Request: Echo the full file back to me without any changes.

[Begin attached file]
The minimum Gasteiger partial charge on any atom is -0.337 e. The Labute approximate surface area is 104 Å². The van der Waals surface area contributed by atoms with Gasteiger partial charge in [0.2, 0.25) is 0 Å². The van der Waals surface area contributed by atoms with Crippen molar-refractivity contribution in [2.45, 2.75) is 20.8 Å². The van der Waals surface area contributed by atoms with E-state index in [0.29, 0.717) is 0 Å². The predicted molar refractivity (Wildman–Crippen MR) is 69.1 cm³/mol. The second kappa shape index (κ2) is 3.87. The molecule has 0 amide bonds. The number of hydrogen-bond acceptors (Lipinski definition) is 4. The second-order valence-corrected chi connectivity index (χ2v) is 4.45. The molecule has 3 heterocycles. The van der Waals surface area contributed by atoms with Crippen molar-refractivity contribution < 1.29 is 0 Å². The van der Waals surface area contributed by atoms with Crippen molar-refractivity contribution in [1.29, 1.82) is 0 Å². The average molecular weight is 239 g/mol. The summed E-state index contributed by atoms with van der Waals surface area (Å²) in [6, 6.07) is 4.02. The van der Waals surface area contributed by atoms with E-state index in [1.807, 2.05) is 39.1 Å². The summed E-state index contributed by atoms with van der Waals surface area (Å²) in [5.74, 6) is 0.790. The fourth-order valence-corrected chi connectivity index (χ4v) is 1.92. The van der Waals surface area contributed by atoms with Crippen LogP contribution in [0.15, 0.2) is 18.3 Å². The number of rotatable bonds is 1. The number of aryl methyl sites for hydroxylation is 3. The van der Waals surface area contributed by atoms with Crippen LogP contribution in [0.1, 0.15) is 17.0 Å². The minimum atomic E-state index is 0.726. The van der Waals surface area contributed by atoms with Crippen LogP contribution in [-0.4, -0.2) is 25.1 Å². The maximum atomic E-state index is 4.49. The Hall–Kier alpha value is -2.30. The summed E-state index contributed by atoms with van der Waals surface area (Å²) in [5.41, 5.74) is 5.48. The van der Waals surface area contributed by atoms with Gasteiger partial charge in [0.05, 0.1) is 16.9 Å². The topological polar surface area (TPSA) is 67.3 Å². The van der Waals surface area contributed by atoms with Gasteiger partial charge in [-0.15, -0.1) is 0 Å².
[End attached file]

The minimum Gasteiger partial charge on any atom is -0.337 e. The Labute approximate surface area is 104 Å². The van der Waals surface area contributed by atoms with Gasteiger partial charge in [0.2, 0.25) is 0 Å². The van der Waals surface area contributed by atoms with Crippen molar-refractivity contribution in [2.45, 2.75) is 20.8 Å². The van der Waals surface area contributed by atoms with E-state index in [0.29, 0.717) is 0 Å². The predicted molar refractivity (Wildman–Crippen MR) is 69.1 cm³/mol. The second kappa shape index (κ2) is 3.87. The molecule has 0 amide bonds. The number of hydrogen-bond acceptors (Lipinski definition) is 4. The second-order valence-corrected chi connectivity index (χ2v) is 4.45. The molecule has 3 heterocycles. The van der Waals surface area contributed by atoms with Crippen molar-refractivity contribution < 1.29 is 0 Å². The van der Waals surface area contributed by atoms with Crippen molar-refractivity contribution in [1.29, 1.82) is 0 Å². The average molecular weight is 239 g/mol. The summed E-state index contributed by atoms with van der Waals surface area (Å²) in [6, 6.07) is 4.02. The van der Waals surface area contributed by atoms with E-state index in [1.807, 2.05) is 39.1 Å². The summed E-state index contributed by atoms with van der Waals surface area (Å²) in [5.74, 6) is 0.790. The fourth-order valence-corrected chi connectivity index (χ4v) is 1.92. The van der Waals surface area contributed by atoms with Crippen LogP contribution in [0.15, 0.2) is 18.3 Å². The number of rotatable bonds is 1. The number of aryl methyl sites for hydroxylation is 3. The van der Waals surface area contributed by atoms with Crippen LogP contribution in [0.1, 0.15) is 17.0 Å². The minimum atomic E-state index is 0.726. The van der Waals surface area contributed by atoms with Crippen LogP contribution in [-0.4, -0.2) is 25.1 Å². The maximum atomic E-state index is 4.49. The Hall–Kier alpha value is -2.30. The summed E-state index contributed by atoms with van der Waals surface area (Å²) in [5.41, 5.74) is 5.48. The van der Waals surface area contributed by atoms with Gasteiger partial charge in [0.05, 0.1) is 16.9 Å². The topological polar surface area (TPSA) is 67.3 Å². The van der Waals surface area contributed by atoms with Gasteiger partial charge in [-0.15, -0.1) is 0 Å².